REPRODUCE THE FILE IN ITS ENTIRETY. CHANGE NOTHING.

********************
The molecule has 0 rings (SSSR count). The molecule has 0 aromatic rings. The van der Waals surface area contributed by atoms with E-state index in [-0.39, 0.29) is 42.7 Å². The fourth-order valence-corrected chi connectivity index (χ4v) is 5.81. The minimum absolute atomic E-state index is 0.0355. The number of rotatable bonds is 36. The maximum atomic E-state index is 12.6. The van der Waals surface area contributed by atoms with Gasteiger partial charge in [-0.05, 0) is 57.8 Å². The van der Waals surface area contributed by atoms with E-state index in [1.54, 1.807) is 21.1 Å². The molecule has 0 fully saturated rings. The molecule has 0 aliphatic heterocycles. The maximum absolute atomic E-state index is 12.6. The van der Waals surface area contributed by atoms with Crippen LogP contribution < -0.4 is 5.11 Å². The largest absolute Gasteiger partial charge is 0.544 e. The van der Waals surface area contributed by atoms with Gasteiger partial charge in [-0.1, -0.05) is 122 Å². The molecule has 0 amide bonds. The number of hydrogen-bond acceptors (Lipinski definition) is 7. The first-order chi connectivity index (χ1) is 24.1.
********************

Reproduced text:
The molecule has 0 rings (SSSR count). The molecule has 0 aromatic rings. The van der Waals surface area contributed by atoms with E-state index in [-0.39, 0.29) is 42.7 Å². The fourth-order valence-corrected chi connectivity index (χ4v) is 5.81. The minimum absolute atomic E-state index is 0.0355. The number of rotatable bonds is 36. The maximum atomic E-state index is 12.6. The van der Waals surface area contributed by atoms with Gasteiger partial charge in [-0.05, 0) is 57.8 Å². The van der Waals surface area contributed by atoms with E-state index in [1.54, 1.807) is 21.1 Å². The molecule has 0 fully saturated rings. The molecule has 0 aliphatic heterocycles. The maximum absolute atomic E-state index is 12.6. The van der Waals surface area contributed by atoms with Crippen LogP contribution < -0.4 is 5.11 Å². The largest absolute Gasteiger partial charge is 0.544 e. The van der Waals surface area contributed by atoms with Gasteiger partial charge in [-0.1, -0.05) is 122 Å². The molecule has 0 amide bonds. The number of hydrogen-bond acceptors (Lipinski definition) is 7. The first-order chi connectivity index (χ1) is 24.1.